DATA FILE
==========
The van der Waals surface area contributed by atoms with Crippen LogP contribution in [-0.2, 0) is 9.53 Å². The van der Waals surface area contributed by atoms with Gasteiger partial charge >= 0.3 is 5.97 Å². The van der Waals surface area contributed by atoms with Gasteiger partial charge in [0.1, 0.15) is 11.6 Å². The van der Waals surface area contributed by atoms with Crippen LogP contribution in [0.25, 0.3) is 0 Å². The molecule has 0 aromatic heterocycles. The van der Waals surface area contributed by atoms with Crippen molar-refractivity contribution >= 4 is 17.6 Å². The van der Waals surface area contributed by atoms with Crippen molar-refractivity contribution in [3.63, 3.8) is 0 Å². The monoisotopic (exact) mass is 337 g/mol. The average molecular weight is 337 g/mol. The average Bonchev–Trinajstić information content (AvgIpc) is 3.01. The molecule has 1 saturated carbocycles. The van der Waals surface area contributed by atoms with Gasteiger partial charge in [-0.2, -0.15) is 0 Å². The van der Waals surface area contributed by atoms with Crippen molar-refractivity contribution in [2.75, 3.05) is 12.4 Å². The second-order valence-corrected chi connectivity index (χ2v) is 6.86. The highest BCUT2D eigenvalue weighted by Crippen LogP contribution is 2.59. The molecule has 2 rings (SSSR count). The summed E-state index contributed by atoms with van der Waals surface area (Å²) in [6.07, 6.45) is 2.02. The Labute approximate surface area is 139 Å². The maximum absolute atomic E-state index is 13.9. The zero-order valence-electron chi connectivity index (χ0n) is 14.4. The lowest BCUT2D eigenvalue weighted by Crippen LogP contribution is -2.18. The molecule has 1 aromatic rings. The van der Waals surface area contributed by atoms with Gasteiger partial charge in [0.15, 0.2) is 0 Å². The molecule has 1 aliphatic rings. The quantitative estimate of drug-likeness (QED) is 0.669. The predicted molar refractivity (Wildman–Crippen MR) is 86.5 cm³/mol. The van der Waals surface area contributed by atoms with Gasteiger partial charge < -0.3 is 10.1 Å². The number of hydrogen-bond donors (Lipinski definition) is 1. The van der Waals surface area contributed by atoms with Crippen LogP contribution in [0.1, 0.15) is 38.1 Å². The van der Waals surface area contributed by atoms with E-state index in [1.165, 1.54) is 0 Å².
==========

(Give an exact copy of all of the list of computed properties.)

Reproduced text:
The van der Waals surface area contributed by atoms with Crippen LogP contribution in [-0.2, 0) is 9.53 Å². The van der Waals surface area contributed by atoms with Gasteiger partial charge >= 0.3 is 5.97 Å². The van der Waals surface area contributed by atoms with Gasteiger partial charge in [0.1, 0.15) is 11.6 Å². The van der Waals surface area contributed by atoms with Crippen LogP contribution in [0.25, 0.3) is 0 Å². The molecule has 0 aromatic heterocycles. The van der Waals surface area contributed by atoms with Crippen molar-refractivity contribution >= 4 is 17.6 Å². The van der Waals surface area contributed by atoms with Crippen molar-refractivity contribution in [3.63, 3.8) is 0 Å². The monoisotopic (exact) mass is 337 g/mol. The average molecular weight is 337 g/mol. The average Bonchev–Trinajstić information content (AvgIpc) is 3.01. The molecule has 1 saturated carbocycles. The van der Waals surface area contributed by atoms with Gasteiger partial charge in [-0.2, -0.15) is 0 Å². The van der Waals surface area contributed by atoms with Crippen molar-refractivity contribution in [2.75, 3.05) is 12.4 Å². The second-order valence-corrected chi connectivity index (χ2v) is 6.86. The highest BCUT2D eigenvalue weighted by Crippen LogP contribution is 2.59. The molecule has 2 rings (SSSR count). The summed E-state index contributed by atoms with van der Waals surface area (Å²) in [6.07, 6.45) is 2.02. The Labute approximate surface area is 139 Å². The maximum absolute atomic E-state index is 13.9. The zero-order valence-electron chi connectivity index (χ0n) is 14.4. The lowest BCUT2D eigenvalue weighted by Crippen LogP contribution is -2.18. The molecule has 1 aromatic rings. The van der Waals surface area contributed by atoms with Gasteiger partial charge in [0.15, 0.2) is 0 Å². The molecule has 1 aliphatic rings. The quantitative estimate of drug-likeness (QED) is 0.669. The predicted molar refractivity (Wildman–Crippen MR) is 86.5 cm³/mol. The van der Waals surface area contributed by atoms with Gasteiger partial charge < -0.3 is 10.1 Å². The number of hydrogen-bond donors (Lipinski definition) is 1. The van der Waals surface area contributed by atoms with Crippen LogP contribution in [0.1, 0.15) is 38.1 Å². The van der Waals surface area contributed by atoms with E-state index in [1.165, 1.54) is 0 Å².